On Tuesday, May 7, 2019, after putting my all into my doctorate program (almost 8 years to be exact), I successfully defended my dissertation – Beyond the Boundaries: A Sharing of Power in Processes of Public Education Decision-Making and Planning.
It was a very long journey, but I made it – by the grace of God and the love and encouragement of my family, friends, and countless others.
When I think of the journey two words come to mind – perseverance and faith. May those words always guide my path with love, light, grace, and wisdom to stay the course, even when things get tough…
Beyond the Boundaries: A Sharing of Power in Processes of Public Education Decision-Making and Planning
Faith Gibson Hubbard
Dissertation submitted to the faculty of the Virginia Polytechnic Institute and State University (Virginia Tech) in partial fulfillment of the requirements for the degree of Doctor of Philosophy in Public Administration and Public Affairs
Keywords: public participation, coproduction, inclusion, public managers, public education Copyright 2019, Faith Gibson Hubbard
GENERAL AUDIENCE ABSTRACT
This researched is focused on how public managers, bureaucrats, can show responsiveness to the needs and wants of the citizens they serve through authentically including citizens in the process of decision-making. To examine this topic, this research reviews a process of public decision-making regarding how revisions were made to public school boundaries in Washington, DC. The findings from this research showed that the inclusion, and authentic partnership, of citizens throughout the process lead to greater outcomes, which the citizens felt were reflective of their participants and feedback.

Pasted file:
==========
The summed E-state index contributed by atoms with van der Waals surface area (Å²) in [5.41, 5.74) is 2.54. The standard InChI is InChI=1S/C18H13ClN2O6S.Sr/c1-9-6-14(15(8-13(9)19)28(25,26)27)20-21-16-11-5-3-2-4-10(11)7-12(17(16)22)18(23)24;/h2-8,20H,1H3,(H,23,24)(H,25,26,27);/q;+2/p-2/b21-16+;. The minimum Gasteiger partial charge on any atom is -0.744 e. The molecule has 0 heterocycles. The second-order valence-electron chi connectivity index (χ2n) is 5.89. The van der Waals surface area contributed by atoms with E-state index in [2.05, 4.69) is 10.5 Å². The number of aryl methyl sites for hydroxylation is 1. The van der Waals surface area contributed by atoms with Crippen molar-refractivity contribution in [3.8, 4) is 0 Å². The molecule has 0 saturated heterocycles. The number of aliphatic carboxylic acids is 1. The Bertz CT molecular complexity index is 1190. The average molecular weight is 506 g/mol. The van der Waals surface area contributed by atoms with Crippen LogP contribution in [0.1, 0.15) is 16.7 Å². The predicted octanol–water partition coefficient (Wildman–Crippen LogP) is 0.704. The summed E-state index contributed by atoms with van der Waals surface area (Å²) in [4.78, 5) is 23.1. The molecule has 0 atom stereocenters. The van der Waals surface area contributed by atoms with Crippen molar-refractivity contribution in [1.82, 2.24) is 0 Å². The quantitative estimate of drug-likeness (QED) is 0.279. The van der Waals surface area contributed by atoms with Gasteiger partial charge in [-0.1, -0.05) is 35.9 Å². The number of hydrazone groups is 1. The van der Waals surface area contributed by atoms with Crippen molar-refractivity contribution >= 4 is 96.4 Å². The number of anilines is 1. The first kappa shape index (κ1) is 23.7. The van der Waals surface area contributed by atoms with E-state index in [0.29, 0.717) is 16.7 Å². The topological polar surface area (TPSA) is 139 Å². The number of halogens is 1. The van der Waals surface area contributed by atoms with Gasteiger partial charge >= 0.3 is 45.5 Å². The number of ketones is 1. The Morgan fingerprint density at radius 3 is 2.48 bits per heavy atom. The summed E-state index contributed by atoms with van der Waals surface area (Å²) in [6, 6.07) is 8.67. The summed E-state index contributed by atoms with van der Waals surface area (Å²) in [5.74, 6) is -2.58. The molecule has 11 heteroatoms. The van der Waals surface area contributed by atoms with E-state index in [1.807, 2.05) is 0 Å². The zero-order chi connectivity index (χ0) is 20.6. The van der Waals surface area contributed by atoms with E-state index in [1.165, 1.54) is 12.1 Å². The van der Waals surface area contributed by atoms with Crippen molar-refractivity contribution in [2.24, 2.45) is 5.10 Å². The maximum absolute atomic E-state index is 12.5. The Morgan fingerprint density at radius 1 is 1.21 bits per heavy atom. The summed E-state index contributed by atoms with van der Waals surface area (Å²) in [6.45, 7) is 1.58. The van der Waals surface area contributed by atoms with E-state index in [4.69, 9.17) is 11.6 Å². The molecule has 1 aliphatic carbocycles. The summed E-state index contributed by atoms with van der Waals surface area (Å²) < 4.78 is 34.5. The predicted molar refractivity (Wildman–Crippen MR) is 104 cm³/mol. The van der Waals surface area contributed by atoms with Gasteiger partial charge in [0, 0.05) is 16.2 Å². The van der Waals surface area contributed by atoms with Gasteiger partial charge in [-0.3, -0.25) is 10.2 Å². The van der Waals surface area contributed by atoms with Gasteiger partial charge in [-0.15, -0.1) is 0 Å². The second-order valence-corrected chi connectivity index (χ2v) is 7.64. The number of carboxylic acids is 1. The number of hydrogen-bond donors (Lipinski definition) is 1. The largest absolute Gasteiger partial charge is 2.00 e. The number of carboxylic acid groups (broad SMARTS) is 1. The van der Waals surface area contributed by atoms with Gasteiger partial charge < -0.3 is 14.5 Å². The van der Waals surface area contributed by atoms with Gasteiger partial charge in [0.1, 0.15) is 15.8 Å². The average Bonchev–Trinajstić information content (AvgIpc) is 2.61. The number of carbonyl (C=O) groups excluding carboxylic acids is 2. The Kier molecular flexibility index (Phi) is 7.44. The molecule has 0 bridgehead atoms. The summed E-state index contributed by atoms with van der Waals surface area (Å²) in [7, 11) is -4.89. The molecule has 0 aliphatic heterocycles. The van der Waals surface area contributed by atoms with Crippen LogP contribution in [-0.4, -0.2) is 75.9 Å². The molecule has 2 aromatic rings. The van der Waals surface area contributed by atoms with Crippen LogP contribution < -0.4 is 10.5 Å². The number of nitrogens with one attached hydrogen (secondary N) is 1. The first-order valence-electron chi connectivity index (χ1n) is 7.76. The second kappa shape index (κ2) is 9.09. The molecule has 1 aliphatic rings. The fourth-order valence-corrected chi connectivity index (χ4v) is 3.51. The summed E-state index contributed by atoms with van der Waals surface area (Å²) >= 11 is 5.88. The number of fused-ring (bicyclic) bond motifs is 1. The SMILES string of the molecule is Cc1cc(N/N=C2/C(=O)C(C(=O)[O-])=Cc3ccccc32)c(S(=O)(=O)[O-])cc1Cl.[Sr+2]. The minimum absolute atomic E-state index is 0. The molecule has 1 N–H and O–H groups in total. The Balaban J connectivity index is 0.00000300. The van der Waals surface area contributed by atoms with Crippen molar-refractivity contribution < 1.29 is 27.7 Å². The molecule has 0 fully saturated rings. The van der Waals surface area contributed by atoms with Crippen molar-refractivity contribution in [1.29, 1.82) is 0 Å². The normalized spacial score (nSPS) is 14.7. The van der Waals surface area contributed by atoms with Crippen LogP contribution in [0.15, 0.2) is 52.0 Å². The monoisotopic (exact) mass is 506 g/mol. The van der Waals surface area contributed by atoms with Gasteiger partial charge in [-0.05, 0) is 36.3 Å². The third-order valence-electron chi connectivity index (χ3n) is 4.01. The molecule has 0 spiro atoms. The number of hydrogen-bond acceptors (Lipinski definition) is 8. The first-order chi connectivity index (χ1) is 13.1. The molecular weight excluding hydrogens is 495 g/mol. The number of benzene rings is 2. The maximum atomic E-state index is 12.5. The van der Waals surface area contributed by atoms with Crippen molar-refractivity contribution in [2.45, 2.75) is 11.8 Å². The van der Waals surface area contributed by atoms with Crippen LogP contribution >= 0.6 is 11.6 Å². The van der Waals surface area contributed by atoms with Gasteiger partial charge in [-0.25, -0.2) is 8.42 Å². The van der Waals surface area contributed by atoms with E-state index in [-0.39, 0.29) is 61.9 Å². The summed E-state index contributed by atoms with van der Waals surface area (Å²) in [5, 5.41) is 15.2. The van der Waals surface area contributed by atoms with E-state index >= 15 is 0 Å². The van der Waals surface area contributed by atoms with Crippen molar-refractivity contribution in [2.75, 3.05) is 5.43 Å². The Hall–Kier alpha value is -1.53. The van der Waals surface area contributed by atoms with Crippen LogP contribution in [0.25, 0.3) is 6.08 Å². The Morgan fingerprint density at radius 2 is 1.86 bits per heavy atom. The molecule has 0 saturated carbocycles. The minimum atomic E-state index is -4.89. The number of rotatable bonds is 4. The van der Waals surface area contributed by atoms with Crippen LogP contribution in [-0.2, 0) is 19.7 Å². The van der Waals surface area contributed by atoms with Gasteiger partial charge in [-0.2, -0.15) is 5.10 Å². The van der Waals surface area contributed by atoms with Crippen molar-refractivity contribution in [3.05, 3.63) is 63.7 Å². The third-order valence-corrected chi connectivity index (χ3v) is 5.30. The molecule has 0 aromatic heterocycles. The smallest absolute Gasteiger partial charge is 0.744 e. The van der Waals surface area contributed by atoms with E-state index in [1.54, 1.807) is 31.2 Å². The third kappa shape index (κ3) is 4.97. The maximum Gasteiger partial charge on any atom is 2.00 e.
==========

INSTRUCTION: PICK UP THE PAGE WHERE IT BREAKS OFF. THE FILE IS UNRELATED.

In the absence of court-ordered desegregation processes, districts have resorted to other methods of comprehensive public education planning. The student assignment and school boundaries review process for the District of Columbia Public Schools (DCPS), conducted in Washington, DC in the fall of 2013, is a prime example of such an activity. The last review of this process was undertaken in 1968, and since that time over 50 DCPS schools have closed. Over many years, there was a steady decrease in the city’s population and the rise of a separately governed system of public charter schools. In the last few years, the population has increased. The goal of the most recent review process was to engage communities in conversations about not only particular boundary proposals, but also deeper policy conversations focused on equal education opportunities and issues regarding a need for responsiveness to the changing demographics of the city. This dissertation study examines how a sharing of power, between administrators and the public, in decision making can work to ease the inherent tensions between bureaucracy and democracy. Using a unique dataset, the researcher examines a single case study, of Washington, DC, to explore a process representative of ‘shared decision-making’ between citizens and government and discusses how processes designed to be deliberative and inclusive not only encourage participation but ultimately have a vital role in creating a sense of legitimacy and ownership of a process. From these findings through the theoretical frameworks of coproduction and inclusion, the researcher hopes to glean insights that can contribute to how shared decision-making processes, through the actions of the public manager, play a role in addressing public education issues.